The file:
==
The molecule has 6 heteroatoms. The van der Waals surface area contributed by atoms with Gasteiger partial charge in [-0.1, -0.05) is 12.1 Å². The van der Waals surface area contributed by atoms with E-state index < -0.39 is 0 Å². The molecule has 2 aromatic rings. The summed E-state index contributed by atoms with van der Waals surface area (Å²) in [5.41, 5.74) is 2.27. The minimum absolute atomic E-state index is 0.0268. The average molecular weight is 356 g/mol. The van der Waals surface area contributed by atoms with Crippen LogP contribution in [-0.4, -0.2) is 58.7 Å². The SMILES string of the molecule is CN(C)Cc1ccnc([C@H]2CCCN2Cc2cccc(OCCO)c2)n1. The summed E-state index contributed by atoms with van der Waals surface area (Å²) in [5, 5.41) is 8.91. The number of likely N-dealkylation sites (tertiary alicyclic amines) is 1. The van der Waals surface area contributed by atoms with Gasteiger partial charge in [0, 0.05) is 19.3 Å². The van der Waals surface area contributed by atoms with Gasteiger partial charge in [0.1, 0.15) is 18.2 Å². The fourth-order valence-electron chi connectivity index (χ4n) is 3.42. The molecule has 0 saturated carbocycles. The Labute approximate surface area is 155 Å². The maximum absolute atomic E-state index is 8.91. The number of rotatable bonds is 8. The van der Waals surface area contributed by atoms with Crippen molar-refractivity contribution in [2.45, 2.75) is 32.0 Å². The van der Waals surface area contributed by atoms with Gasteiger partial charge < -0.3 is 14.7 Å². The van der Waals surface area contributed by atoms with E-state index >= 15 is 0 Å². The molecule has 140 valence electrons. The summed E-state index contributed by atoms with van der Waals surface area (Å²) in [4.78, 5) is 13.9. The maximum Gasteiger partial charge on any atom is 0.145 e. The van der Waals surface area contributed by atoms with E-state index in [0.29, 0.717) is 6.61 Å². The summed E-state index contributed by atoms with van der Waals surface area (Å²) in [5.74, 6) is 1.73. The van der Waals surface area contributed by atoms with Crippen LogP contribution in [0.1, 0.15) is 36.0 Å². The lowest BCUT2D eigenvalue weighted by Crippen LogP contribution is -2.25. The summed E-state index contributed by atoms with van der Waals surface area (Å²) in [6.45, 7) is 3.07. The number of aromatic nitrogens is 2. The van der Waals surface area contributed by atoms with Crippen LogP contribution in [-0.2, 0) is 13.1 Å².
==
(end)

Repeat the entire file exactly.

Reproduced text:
The molecule has 6 heteroatoms. The van der Waals surface area contributed by atoms with Gasteiger partial charge in [-0.1, -0.05) is 12.1 Å². The van der Waals surface area contributed by atoms with E-state index < -0.39 is 0 Å². The molecule has 2 aromatic rings. The summed E-state index contributed by atoms with van der Waals surface area (Å²) in [5.41, 5.74) is 2.27. The minimum absolute atomic E-state index is 0.0268. The average molecular weight is 356 g/mol. The van der Waals surface area contributed by atoms with Crippen LogP contribution in [-0.4, -0.2) is 58.7 Å². The SMILES string of the molecule is CN(C)Cc1ccnc([C@H]2CCCN2Cc2cccc(OCCO)c2)n1. The summed E-state index contributed by atoms with van der Waals surface area (Å²) in [5, 5.41) is 8.91. The number of likely N-dealkylation sites (tertiary alicyclic amines) is 1. The van der Waals surface area contributed by atoms with Gasteiger partial charge in [0, 0.05) is 19.3 Å². The van der Waals surface area contributed by atoms with Gasteiger partial charge in [0.1, 0.15) is 18.2 Å². The fourth-order valence-electron chi connectivity index (χ4n) is 3.42. The molecule has 0 saturated carbocycles. The Labute approximate surface area is 155 Å². The maximum absolute atomic E-state index is 8.91. The number of rotatable bonds is 8. The van der Waals surface area contributed by atoms with Crippen molar-refractivity contribution in [2.45, 2.75) is 32.0 Å². The van der Waals surface area contributed by atoms with Gasteiger partial charge < -0.3 is 14.7 Å². The van der Waals surface area contributed by atoms with E-state index >= 15 is 0 Å². The molecule has 140 valence electrons. The summed E-state index contributed by atoms with van der Waals surface area (Å²) in [4.78, 5) is 13.9. The maximum Gasteiger partial charge on any atom is 0.145 e. The van der Waals surface area contributed by atoms with E-state index in [0.29, 0.717) is 6.61 Å². The summed E-state index contributed by atoms with van der Waals surface area (Å²) in [5.74, 6) is 1.73. The van der Waals surface area contributed by atoms with Crippen LogP contribution in [0.1, 0.15) is 36.0 Å². The lowest BCUT2D eigenvalue weighted by Crippen LogP contribution is -2.25. The summed E-state index contributed by atoms with van der Waals surface area (Å²) in [6.45, 7) is 3.07. The number of aromatic nitrogens is 2. The van der Waals surface area contributed by atoms with Crippen LogP contribution in [-0.2, 0) is 13.1 Å².